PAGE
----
SHARE

The Pink Jalapeno Poppers, a deep-track Red Hot Chili Peppers cover band, snuck into the jazz studio in the Howard Music Building late one Sunday night to rehearse for the 2015 Battle of the Bands. I was the band’s singer. Inspired by the brash vul­garity of the Chili Peppers, we removed our shirts to rehearse some of their more obscure songs. It was what the Chili Peppers would have wanted us to do. After striking the final chord of a ren­dition of “All Around the World”, Chris McCourry, the head of the jazz program, barged into the studio red-faced and yelling. We were not allowed to rehearse there. He wanted to know how we got into his studio.

Pulling on our shirts quickly, we grabbed our amps and high-tailed it out of the room as he con­tinued to berate us. It was a true rock-and-roll moment. And although we were proud of it, getting kicked out of rehearsal indi­cated a larger problem within the Hillsdale music culture. There is no place for rock and roll within the walls of Howard Music Building or any­where else on campus. In a department which per­forms or orga­nizes nearly 100 clas­sical and jazz con­certs each year and speaks proudly of its nearly 33,000 square feet of rehearsal space, there is no place for raw attitude and high decibels.

Despite the clas­sical ten­dencies of the music department, rock and roll is an essential element in an well-rounded musical edu­cation which should engage with both ancient and con­tem­porary forms. Pro­fessor of classics Eric Hutchinson agreed: “I’m glad you’re studying rock and roll instead of this the­ology stuff. That won’t do you any good until you’re at least 30.” Despite the high-collar pur­suits of a scholarly life, pro­fessor of eco­nomics. Ivan Pon­gracic is a well-known surf-rock gui­tarist. He, along with Dr. James Brandon and John Miller, team-taught a course focused on the lyrics of the heavy-metal band Iron Maiden for the Col­le­giate Scholars program.Though the­ology and clas­sical music clearly play a tra­di­tional role in the liberal arts, rock and roll has its place in edu­cation as well.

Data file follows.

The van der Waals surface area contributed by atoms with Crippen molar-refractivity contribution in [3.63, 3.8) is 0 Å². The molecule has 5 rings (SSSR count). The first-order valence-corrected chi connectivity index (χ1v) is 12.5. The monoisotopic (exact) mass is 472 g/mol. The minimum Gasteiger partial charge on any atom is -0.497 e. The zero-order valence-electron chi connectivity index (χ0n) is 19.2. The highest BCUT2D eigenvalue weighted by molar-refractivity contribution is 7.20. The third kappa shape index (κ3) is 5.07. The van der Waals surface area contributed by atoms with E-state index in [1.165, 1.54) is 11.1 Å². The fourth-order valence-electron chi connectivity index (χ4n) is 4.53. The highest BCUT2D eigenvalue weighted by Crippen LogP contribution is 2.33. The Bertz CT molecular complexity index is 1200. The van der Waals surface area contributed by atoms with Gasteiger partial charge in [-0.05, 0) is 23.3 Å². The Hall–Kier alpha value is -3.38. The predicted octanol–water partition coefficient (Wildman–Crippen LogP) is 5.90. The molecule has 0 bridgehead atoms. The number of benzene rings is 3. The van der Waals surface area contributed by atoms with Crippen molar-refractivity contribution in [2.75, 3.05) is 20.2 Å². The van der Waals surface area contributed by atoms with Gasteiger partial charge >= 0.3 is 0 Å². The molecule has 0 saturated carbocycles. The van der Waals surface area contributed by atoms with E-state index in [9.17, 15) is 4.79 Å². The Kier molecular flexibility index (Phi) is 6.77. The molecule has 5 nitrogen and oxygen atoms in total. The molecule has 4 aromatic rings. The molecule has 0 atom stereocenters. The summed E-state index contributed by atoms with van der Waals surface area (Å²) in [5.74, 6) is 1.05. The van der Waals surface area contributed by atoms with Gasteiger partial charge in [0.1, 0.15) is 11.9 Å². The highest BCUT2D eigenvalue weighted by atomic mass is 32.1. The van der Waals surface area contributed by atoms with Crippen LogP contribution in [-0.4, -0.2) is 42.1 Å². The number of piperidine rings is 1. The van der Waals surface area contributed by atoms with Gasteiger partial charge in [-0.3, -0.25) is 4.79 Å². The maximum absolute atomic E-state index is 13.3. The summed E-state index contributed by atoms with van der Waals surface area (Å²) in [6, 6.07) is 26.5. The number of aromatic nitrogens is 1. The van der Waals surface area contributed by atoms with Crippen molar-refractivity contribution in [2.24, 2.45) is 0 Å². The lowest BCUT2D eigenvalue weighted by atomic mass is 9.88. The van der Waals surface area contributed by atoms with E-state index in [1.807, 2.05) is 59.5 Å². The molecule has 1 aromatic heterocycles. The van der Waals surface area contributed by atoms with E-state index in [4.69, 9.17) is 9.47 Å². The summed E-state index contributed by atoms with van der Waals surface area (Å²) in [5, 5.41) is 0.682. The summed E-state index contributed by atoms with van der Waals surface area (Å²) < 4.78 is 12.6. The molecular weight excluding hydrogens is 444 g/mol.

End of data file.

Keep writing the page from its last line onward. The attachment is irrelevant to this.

Each year, six or more bands perform at the Battle of the Bands and the CHP Showdown. They always struggle with the same issue: there is nowhere to rock out. The question is never “Where do you want to rehearse?” it is always “Can we rehearse at all?”

Junior Dean Sin­clair, who has played drums for 10 dif­ferent student bands, expressed his own frus­tra­tions with the lack of rehearsal space.“When Student Activ­ities Board hosts an event, we want to play and we don’t have the resources nec­es­sarily. I can always play alone in the drum room, but if you want to jam with guys outside of the department, it’s hard to col­lab­orate,” he said.

Student Bands perform at the SAB-spon­sored Welcome Party, CHP Showdown, and Cen­tral­Hal­la­Palooza, as well as the Phi Mu Alpha-spon­sored Battle of the Bands and Coffee House events. SAB wants student bands to perform this sort of music at college events, but they do not offer bands the support they need to rehearse properly, which would not require much. Student bands need only a space with elec­trical outlets, a sound system, and a drum set. There is no need for grand pianos, just a place with an unlocked door where bands can col­lab­orate to create artful, deeply felt music without any issues.

The college has two notable prop­erties, the Don­ny­brook and the Boardwalk, that sit vacant as they wait to be demol­ished by the college. The Don­ny­brook served as rehearsal space for many bands over the years, and the living room of the Boardwalk has tall ceilings which handle amplified sound beau­ti­fully. Before the college sends a backhoe to tear down the buildings, they could act as valuable rehearsal space for the time being as the College searches for a more per­manent solution.

Hillsdale College boasts a unique culture of student rock bands which enhance student life. Although student bands perform for free, they often draw larger crowds than the pro­fes­sional acts hired by the SAB. Despite rig­orous aca­demic com­mit­ments, stu­dents bands still yearn to help stu­dents rock out. Hillsdale College should rec­ognize these bands as a cul­tural insti­tution, and give them the rehearsal space they need and deserve.

 

Mr. Naida is a junior studying English and French.